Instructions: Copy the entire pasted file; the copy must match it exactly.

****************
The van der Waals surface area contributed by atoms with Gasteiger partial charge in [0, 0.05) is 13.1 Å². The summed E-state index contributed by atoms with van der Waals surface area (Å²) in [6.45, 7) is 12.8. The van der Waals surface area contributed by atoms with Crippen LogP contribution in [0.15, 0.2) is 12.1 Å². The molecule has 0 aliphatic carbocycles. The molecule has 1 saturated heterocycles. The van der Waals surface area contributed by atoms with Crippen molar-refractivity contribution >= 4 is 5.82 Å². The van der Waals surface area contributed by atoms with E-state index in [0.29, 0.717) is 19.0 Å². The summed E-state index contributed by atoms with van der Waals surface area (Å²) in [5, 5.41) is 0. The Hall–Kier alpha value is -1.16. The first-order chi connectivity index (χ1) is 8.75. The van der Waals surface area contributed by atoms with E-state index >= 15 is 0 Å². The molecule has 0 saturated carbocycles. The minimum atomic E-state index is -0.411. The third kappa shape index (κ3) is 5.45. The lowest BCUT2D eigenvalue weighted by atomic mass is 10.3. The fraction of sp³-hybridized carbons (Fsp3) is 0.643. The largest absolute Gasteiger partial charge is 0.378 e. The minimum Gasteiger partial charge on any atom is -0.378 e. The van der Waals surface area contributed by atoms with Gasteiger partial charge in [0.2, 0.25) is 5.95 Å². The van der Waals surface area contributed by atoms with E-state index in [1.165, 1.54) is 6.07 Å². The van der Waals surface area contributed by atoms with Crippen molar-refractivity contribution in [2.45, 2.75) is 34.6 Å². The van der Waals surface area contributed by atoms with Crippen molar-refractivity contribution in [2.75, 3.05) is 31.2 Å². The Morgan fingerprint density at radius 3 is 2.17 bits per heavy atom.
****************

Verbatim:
The van der Waals surface area contributed by atoms with Gasteiger partial charge in [0, 0.05) is 13.1 Å². The summed E-state index contributed by atoms with van der Waals surface area (Å²) in [6.45, 7) is 12.8. The van der Waals surface area contributed by atoms with Crippen LogP contribution in [0.15, 0.2) is 12.1 Å². The molecule has 0 aliphatic carbocycles. The molecule has 1 saturated heterocycles. The van der Waals surface area contributed by atoms with Crippen molar-refractivity contribution >= 4 is 5.82 Å². The van der Waals surface area contributed by atoms with E-state index in [0.29, 0.717) is 19.0 Å². The summed E-state index contributed by atoms with van der Waals surface area (Å²) in [5, 5.41) is 0. The Hall–Kier alpha value is -1.16. The first-order chi connectivity index (χ1) is 8.75. The van der Waals surface area contributed by atoms with E-state index >= 15 is 0 Å². The molecule has 0 saturated carbocycles. The minimum atomic E-state index is -0.411. The third kappa shape index (κ3) is 5.45. The lowest BCUT2D eigenvalue weighted by atomic mass is 10.3. The fraction of sp³-hybridized carbons (Fsp3) is 0.643. The largest absolute Gasteiger partial charge is 0.378 e. The minimum Gasteiger partial charge on any atom is -0.378 e. The van der Waals surface area contributed by atoms with Gasteiger partial charge in [0.2, 0.25) is 5.95 Å². The van der Waals surface area contributed by atoms with E-state index in [1.165, 1.54) is 6.07 Å². The van der Waals surface area contributed by atoms with Crippen molar-refractivity contribution in [2.45, 2.75) is 34.6 Å². The van der Waals surface area contributed by atoms with Crippen molar-refractivity contribution in [2.75, 3.05) is 31.2 Å². The Morgan fingerprint density at radius 3 is 2.17 bits per heavy atom.